Tests should pack more punch

Michael Alcorn

It occurs to me that, since the first major education reforms I talked about was to make four non-tested areas of the curriculum more important, some might conclude that I am an opponent of testing.

I’m not. I’ve been tested my whole life, and I kinda like testing (I’m sick that way). One thing I learned from martial arts is that the only way to discover your weaknesses is to test yourself—failure brings self-awareness, self-awareness brings strength. Testing is good.

But more than just testing, I prefer authentic, meaningful testing. Getting kicked in the head is authentic and meaningful. Painful, too ... and a little embarrassing.

Students in the schools these days don’t take all that many meaningful tests. I think of the “Harry Potter” stories, where students at the end of their fifth years take the “Ordinary Wizarding Levels” test, which dictates the number of and kinds of choices the students get to pursue in their sixth and seventh years. That’s meaningful! In fact, many countries around the world use something similar — England (real England, not Harry Potter England) has frequent standardized testing which determines which students get to proceed through the education system; China has an intense testing regime which students will take years preparing for; and Finland, the latest “newest, best thing” in the education world, has almost no standardized testing, with the notable exception of the national matriculation exam, which students must pass in order to pass out of high school and proceed to college.

Here in Jefferson County, we had the CSAP… or the TCAP … now we have the PARCC. Every student from third grade on takes it once a year, in the past, it’s occupied weeks worth of classroom time, and it means ... nothing. We call it “high-stakes testing,” but it isn’t: It has almost zero bearing on student matriculation, but, boy, do the schools and teachers get worked up about it. And then, on top of that, there are about 17 other standardized tests that students take, starting in kindergarten and going all the way through until they finally encounter the one meaningful test in all of it — the ACT, which controls many aspects of college choices. Lots of testing, lots of money for testing corporations, lots of stress, some useful information for teachers, very little either authentic or meaningful for students.

Can we, possibly, do something better? What if we gave one — ONE — test at the end of each term, assessing what the students were supposed to learn that term? And if the student fails, then they get to repeat the term.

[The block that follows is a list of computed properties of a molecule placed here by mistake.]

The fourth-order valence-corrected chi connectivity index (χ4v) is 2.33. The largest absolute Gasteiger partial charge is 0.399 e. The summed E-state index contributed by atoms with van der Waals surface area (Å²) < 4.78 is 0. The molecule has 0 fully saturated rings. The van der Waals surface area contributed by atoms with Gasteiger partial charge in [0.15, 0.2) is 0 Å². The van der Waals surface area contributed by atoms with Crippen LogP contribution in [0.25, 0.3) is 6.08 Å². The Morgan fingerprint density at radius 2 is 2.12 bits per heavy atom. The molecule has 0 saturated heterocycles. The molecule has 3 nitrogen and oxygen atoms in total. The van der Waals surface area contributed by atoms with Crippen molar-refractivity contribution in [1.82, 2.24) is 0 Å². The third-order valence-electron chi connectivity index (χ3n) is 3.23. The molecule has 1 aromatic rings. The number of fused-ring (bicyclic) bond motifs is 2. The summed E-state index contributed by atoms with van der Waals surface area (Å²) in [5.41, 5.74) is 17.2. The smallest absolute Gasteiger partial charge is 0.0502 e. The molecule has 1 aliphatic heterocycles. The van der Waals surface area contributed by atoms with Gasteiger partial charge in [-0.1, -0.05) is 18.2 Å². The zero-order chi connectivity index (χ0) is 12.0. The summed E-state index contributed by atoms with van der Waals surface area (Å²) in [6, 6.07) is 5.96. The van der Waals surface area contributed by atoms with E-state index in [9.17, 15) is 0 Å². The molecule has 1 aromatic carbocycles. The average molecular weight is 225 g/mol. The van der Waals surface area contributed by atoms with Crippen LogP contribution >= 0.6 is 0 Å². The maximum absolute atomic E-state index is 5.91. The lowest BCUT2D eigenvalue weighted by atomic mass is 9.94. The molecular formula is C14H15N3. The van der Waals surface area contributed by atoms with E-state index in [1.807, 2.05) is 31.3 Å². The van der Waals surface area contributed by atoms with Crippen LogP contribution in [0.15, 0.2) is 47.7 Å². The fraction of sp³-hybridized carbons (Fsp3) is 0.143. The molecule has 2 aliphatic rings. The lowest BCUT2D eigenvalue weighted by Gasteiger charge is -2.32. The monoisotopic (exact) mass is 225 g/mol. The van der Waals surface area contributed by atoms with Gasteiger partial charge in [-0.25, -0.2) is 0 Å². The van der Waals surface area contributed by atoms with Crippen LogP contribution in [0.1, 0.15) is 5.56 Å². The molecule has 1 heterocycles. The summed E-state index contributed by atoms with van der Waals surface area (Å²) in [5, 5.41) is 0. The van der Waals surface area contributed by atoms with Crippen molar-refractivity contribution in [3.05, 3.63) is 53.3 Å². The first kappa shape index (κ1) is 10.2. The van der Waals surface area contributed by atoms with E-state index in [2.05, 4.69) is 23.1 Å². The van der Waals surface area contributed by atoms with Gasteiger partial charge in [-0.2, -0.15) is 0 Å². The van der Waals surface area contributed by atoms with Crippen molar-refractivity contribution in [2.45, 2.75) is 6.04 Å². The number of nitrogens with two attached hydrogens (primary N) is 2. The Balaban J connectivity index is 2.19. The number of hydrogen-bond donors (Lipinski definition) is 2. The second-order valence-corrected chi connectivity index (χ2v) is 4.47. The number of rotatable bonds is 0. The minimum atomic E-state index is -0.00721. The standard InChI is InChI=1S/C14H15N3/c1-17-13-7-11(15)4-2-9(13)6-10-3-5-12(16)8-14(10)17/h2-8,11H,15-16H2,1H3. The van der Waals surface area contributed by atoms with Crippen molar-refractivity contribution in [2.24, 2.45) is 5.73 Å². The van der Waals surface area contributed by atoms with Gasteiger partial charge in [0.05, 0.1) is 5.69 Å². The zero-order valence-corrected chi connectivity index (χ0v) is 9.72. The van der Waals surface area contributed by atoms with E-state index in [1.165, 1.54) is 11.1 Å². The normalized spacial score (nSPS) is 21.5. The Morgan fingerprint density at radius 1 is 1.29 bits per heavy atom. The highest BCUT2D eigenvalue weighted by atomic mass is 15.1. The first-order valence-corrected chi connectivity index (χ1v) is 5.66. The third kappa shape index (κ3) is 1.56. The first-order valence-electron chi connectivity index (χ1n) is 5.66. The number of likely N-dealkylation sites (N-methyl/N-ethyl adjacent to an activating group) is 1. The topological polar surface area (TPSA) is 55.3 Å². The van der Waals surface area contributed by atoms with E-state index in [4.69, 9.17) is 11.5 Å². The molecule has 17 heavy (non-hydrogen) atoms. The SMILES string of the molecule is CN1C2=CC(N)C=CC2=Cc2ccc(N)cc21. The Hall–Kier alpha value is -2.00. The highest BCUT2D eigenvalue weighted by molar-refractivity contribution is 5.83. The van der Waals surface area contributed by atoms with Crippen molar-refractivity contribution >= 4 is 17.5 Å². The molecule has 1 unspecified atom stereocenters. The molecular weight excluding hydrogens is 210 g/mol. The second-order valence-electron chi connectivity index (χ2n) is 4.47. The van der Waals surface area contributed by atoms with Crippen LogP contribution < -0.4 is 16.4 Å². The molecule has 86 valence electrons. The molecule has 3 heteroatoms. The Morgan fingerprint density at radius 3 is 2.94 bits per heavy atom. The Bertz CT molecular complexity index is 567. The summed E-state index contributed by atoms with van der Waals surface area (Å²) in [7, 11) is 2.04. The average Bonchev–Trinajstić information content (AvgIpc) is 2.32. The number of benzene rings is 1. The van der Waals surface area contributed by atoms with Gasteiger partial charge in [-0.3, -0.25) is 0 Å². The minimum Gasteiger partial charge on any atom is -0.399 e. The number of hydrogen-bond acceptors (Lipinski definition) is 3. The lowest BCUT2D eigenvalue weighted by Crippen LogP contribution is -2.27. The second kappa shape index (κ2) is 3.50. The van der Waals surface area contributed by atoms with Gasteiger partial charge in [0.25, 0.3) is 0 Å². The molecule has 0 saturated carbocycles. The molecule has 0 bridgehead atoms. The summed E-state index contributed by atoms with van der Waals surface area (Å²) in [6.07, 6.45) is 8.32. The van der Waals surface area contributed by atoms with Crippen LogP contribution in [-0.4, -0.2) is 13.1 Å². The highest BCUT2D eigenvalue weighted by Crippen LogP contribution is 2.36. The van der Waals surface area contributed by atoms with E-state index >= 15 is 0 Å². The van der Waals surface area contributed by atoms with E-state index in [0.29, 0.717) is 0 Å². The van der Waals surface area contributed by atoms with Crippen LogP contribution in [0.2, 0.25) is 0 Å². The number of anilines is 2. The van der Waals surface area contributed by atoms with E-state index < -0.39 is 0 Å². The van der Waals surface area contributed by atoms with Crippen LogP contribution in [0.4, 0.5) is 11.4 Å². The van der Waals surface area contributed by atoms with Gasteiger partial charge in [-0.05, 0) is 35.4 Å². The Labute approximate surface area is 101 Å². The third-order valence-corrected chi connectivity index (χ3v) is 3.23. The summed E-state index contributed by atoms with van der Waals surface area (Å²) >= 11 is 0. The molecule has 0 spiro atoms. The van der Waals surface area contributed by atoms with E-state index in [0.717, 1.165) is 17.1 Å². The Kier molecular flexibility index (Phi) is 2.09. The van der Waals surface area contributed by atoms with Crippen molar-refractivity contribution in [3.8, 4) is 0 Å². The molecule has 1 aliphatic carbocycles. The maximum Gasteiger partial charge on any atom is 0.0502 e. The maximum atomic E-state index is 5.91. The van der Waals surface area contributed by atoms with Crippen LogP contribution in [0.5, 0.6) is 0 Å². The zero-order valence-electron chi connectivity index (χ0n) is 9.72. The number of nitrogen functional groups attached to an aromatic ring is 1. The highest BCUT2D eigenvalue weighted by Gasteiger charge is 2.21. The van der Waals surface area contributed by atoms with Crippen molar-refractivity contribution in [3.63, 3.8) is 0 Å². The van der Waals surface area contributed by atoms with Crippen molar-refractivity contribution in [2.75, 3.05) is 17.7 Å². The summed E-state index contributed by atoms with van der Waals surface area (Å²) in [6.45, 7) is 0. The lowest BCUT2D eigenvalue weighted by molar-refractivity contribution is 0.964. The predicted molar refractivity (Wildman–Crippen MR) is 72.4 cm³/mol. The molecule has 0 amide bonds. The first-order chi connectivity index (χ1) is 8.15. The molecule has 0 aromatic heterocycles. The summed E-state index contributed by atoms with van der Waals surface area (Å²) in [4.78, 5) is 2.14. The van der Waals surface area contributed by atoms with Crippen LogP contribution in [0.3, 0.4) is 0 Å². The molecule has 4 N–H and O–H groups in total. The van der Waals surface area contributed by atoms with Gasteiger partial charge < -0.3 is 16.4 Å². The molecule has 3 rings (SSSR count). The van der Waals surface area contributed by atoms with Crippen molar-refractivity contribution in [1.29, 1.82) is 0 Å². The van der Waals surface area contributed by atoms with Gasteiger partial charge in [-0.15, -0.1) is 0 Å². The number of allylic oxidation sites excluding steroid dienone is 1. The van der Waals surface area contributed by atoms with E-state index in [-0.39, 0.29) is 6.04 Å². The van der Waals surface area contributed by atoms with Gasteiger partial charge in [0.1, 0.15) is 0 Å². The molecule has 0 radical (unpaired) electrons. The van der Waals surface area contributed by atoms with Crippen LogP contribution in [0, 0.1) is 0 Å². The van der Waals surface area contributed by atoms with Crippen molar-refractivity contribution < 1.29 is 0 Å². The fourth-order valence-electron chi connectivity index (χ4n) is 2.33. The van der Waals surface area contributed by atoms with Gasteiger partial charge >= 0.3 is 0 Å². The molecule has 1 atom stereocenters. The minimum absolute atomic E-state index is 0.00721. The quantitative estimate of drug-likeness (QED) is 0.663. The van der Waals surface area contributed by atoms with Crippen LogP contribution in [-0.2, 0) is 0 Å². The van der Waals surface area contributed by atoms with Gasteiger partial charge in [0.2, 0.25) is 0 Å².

Mon Dieu! I know, it’s crazy, right? Actually holding students accountable for their own learning? Madness!

Obviously, then, if the same teacher or the same school is consistently way out of the norms for their setting, then we can identify problems and work toward solutions. But it’s lunacy to give tests that are all-important to the employees and politicians but are completely meaningless to the students. Y’know, the ones actually taking the tests.

And it seems to me that, if we can administer the ACT in one morning each spring, we should be able to give a term test in one day. Heck, I’d even go so far as to say that the school district itself should be responsible for designing the tests, catered to their particular population.

How do assure standards across the board? By making the test at the end of the 10th year, the one that decides whether students continue on a college-bound path or whether we guide them more toward trades and service for the last two years. Maybe it’s the ACT, maybe it’s something else — but it has to matter. Might as well steal good ideas from the people at the front of the line, right?

The point is that I think we need to re-evaluate why we give so many tests and what purpose they serve. And, if we can establish a purpose for the test, then maybe we can get a better grip on the purpose of the whole exercise of public education.

Michael Alcorn is a music teacher and fitness instructor who lives in Arvada with his wife and three children. He graduated from Alameda High School and the University of Colorado-Boulder.